While finance minister Enoch Godongwana is likely to focus on ‘big ticket’ issues in energy, transport, and water – there should also be a renewed focus on reducing red tape across South Africa’s business sector, says Angelika Goliger, EY Africa’s chief economist.
“While these reforms are critical and long overdue, there are also numerous smaller regulations and processes that make it that much harder for businesses to operate in South Africa,” she said.
Goliger said that while the impact of individual regulations may not be sufficiently headline-grabbing, easing them could substantially improve business.
“In fact, they could actually result in net savings to the fiscus in many instances,” Goliger said. “The best-known example here is the scrapping of the requirement to renew your driver’s license every five years. There are many other such types of quick-wins possible across various industries.”
She added that at the same time, the government must be wary of taking significant steps forward in one area only to take steps backwards in another.
“There needs to be improved coordination in government to ensure that new regulations and policies at a national and local level are not overly onerous, nor have negative unintended consequences.”
Other quick wins
Goliger said that South Africa would also benefit from fewer ‘protectionist’ laws and easing merger and acquisition rules for the country’s local businesses.
While South Africa’s local production capacity needs to increase, Goliger said that protectionist policies could raise the cost of doing business and hamper the success of the ambitious regional trade aspirations as part of AfCFTA (African Continental Free Trade Area).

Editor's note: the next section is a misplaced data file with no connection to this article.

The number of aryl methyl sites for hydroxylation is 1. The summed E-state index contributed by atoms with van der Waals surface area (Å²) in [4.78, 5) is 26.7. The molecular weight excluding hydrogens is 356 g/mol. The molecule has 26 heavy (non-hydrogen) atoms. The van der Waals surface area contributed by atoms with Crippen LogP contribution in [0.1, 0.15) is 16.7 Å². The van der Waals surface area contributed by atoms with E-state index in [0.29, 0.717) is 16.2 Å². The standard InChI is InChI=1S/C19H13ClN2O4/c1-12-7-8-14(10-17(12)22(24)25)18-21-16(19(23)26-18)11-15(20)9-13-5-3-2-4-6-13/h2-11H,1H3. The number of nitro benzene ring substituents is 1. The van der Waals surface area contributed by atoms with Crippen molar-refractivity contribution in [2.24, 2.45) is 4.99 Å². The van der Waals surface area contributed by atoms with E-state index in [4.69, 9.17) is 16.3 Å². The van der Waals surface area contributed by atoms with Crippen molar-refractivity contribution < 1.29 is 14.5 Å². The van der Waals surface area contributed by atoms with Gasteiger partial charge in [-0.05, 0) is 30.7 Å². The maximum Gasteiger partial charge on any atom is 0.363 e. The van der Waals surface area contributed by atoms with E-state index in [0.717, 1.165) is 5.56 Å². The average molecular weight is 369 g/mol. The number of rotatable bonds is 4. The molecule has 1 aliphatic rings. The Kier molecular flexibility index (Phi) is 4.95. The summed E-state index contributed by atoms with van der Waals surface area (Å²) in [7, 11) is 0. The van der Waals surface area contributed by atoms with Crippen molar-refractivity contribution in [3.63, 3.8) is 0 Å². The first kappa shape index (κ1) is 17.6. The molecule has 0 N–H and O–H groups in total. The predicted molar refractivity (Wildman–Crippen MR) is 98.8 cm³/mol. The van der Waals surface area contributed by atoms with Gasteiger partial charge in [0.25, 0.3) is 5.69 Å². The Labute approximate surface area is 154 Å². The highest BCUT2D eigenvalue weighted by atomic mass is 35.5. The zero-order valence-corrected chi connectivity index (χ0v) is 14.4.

“As the largest global trading country in Africa, insulating ourselves will be to the detriment of our, and the continent’s, prosperity.”
Similarly, the constraints on mergers and acquisitions placed by the Competition Commission could hamper the dynamism of companies in South Africa, she said.
“For South Africa’s economic recovery, it is critical that the government shifts its mindset towards a more citizen-centric approach and have regular engagements with the private sector.
“While momentum in the structural reform agenda cannot be lost, smaller regulatory reforms should not be forgotten, as collectively these can make a big impact on improving business confidence in the country,” Goliger concluded.
Changes for driver licences
The Organisation Undoing Tax Abuse (Outa) has previously called on transport minister Fikile Mbalula to consider changing the driver’s license renewal process from five to 10 years.
In a proposal document published at the end of 2020, the civil society group said that this change would benefit both government and private users.
Outa proposed the following to the minister of transport:
- That an extension for driver’s license renewal be applied from 5 to 10 years;
- The extension from 5 to 10 years applies between the ages of 18 to 65 years;
- That more efficient online application processes for driver licence renewals precede the actual renewal to allow for more effective service delivery and flow between appointment, eye test and licence delivery;
- Multiple methods for driver licence renewals are made available through test centres and reputable service providers, i.e. stronger collaboration with neutral, third-party organisations such as the Automobile Association of South Africa (AA);
- That current restrictions applicable to Professional Driver’s Permits either remain the same or are possibly extended as well, but that this decision is based on more extensive research and the inclusion of input from bussing and tourism role players.